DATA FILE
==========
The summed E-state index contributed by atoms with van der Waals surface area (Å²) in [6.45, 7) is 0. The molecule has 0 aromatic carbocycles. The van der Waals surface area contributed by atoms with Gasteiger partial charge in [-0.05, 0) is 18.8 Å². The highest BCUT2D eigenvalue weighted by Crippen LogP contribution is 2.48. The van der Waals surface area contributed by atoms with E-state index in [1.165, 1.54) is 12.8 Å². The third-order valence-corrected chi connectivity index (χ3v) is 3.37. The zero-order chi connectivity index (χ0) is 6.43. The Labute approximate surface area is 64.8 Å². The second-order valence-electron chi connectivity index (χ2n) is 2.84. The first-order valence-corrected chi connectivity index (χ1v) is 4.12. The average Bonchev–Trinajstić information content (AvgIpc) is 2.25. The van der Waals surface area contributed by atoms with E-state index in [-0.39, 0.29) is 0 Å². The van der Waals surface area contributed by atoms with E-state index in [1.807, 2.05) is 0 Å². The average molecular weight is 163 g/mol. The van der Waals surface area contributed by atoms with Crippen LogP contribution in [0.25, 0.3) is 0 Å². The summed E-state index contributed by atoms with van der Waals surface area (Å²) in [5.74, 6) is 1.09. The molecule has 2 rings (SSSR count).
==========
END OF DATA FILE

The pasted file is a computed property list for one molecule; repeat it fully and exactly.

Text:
The summed E-state index contributed by atoms with van der Waals surface area (Å²) in [6.45, 7) is 0. The molecule has 0 aromatic carbocycles. The van der Waals surface area contributed by atoms with Gasteiger partial charge in [-0.05, 0) is 18.8 Å². The highest BCUT2D eigenvalue weighted by Crippen LogP contribution is 2.48. The van der Waals surface area contributed by atoms with E-state index in [1.165, 1.54) is 12.8 Å². The third-order valence-corrected chi connectivity index (χ3v) is 3.37. The zero-order chi connectivity index (χ0) is 6.43. The Labute approximate surface area is 64.8 Å². The second-order valence-electron chi connectivity index (χ2n) is 2.84. The first-order valence-corrected chi connectivity index (χ1v) is 4.12. The average Bonchev–Trinajstić information content (AvgIpc) is 2.25. The van der Waals surface area contributed by atoms with E-state index in [-0.39, 0.29) is 0 Å². The van der Waals surface area contributed by atoms with E-state index in [1.807, 2.05) is 0 Å². The average molecular weight is 163 g/mol. The van der Waals surface area contributed by atoms with Crippen LogP contribution in [0.25, 0.3) is 0 Å². The summed E-state index contributed by atoms with van der Waals surface area (Å²) in [5.74, 6) is 1.09. The molecule has 2 rings (SSSR count).